Already those lawsuits -- which have drawn much media attention -- seem to be creating public relations problems for the companies. But whether the litigation campaign will pose a legal risk to the online publishers and ad companies remains to be seen.
As The Wall Street Journal recentlyreported, courts in 2001 and 2003 dismissed privacy lawsuits alleging that companies unlawfully placed cookies on users' computers. The judges in those cases ruled that placing cookies on users' PCs didn't violate wiretap laws as long as the publishers consented.
But much has changed in the last seven years -- both on a technological front as well as the political one. Given the fast-evolving landscape, judges today won't necessarily agree with the conclusions that seemed reasonable to courts in 2001.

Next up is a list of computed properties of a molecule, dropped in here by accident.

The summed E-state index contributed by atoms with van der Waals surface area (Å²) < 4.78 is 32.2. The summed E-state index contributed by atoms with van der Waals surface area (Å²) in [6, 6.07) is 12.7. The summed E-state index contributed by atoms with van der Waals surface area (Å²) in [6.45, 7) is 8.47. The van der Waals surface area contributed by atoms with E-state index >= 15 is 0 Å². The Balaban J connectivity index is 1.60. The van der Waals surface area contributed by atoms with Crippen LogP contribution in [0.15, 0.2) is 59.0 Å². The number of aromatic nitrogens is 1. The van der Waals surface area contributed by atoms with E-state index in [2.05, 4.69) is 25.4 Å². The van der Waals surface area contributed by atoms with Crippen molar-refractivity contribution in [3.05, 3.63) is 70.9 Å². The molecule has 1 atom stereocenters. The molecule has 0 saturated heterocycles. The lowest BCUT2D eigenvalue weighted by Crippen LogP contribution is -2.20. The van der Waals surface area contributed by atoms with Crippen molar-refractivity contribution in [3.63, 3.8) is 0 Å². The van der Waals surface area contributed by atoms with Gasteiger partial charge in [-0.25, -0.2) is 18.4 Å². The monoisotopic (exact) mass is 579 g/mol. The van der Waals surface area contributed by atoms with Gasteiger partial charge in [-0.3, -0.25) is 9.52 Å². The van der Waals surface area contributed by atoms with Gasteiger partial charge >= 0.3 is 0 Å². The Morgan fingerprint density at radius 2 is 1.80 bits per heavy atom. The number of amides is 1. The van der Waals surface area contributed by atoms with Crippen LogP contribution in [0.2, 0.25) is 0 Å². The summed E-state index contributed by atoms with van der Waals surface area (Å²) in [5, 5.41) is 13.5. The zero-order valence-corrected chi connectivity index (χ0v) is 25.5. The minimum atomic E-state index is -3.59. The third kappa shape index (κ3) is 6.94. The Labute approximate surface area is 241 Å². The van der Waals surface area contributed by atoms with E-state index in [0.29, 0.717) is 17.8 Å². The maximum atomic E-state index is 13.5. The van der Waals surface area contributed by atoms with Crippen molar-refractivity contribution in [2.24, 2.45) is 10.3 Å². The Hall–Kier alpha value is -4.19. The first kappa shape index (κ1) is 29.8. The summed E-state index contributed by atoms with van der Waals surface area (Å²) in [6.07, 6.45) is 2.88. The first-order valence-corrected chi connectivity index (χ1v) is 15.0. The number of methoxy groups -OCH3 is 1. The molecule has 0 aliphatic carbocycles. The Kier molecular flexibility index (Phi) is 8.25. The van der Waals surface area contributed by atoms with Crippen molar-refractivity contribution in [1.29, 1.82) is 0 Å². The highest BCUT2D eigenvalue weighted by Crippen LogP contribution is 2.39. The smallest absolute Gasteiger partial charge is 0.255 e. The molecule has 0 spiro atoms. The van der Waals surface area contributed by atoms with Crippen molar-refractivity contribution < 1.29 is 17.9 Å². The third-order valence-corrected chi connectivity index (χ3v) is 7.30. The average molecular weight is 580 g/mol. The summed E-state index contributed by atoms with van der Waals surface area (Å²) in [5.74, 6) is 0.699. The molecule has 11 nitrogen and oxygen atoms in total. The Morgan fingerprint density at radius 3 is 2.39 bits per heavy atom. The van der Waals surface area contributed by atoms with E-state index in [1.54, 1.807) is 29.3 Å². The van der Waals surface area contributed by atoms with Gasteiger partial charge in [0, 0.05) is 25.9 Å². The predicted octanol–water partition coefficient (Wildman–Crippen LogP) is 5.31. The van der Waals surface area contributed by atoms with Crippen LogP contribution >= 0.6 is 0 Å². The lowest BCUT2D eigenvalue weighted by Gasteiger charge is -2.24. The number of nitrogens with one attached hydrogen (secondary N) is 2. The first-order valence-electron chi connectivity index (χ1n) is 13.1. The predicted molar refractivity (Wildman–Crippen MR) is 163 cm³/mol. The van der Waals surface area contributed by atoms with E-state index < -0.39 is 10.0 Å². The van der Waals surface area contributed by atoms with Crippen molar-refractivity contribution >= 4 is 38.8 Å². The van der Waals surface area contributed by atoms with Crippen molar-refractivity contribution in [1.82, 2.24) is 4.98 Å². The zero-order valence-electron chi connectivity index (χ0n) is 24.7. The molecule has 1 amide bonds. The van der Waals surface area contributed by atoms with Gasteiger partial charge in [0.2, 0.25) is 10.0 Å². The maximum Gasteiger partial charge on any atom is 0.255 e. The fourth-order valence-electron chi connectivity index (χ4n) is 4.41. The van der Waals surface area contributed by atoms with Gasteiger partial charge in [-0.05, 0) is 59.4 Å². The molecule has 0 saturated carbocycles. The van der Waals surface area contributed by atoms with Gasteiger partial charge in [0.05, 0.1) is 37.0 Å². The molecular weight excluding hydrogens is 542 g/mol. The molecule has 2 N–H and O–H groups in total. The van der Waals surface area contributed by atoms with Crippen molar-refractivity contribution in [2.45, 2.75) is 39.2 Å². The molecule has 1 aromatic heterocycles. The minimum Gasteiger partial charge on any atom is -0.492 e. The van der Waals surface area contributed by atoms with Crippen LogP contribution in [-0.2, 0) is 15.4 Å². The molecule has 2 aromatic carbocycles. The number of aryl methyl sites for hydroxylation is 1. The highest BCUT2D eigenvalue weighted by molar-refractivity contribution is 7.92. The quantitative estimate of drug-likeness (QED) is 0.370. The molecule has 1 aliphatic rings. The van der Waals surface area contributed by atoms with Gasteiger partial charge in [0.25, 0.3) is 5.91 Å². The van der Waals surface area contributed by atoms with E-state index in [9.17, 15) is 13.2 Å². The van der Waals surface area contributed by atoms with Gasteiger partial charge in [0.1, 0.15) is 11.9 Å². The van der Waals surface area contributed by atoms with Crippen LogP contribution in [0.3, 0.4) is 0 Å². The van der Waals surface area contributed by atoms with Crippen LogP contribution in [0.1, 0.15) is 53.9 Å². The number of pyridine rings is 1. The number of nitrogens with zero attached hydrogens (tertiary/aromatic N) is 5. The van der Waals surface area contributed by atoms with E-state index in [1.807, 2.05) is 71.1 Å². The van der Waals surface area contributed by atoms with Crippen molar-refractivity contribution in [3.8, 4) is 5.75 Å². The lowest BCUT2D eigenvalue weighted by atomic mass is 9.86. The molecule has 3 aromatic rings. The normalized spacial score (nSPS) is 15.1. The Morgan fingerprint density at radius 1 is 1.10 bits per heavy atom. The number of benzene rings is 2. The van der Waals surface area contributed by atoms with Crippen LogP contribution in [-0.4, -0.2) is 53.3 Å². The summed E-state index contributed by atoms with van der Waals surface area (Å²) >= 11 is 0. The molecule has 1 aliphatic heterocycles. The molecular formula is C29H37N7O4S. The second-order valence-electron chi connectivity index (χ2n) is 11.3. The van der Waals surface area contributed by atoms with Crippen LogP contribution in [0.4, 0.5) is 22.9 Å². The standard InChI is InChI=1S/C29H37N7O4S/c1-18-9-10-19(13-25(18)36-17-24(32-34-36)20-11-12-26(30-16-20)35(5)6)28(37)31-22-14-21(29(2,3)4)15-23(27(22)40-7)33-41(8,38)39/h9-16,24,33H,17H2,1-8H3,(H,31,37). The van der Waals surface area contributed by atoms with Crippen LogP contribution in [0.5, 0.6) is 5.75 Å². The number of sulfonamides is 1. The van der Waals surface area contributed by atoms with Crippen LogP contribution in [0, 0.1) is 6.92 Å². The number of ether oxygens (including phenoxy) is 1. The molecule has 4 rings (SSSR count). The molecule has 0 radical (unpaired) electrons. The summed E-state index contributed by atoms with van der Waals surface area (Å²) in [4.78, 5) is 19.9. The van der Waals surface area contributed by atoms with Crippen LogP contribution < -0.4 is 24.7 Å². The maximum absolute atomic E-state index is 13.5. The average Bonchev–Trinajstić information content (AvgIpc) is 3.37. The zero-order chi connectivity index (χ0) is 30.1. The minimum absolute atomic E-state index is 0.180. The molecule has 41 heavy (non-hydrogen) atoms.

Perhaps more importantly, some observers today allege that Web publishers are circumventing users' privacy settings by recreating cookies even when people have opted out of tracking.
That alleged use of Flash raises questions about whether companies are engaging in deceptive practices -- which is a separate issue from whether they are violating federal wiretap laws or other privacy statutes.
Meantime, the Federal Trade Commission might step in before the courts are ready to act. Consumer protection head David Vladeck said in January that the agency was "examining practices that undermine the tools that consumers can use to opt out of behavioral advertising." More recently, FTC official Christopher Olsen toldThe New York Times that the commission is investigating several companies that allegedly use Flash for online ad tracking.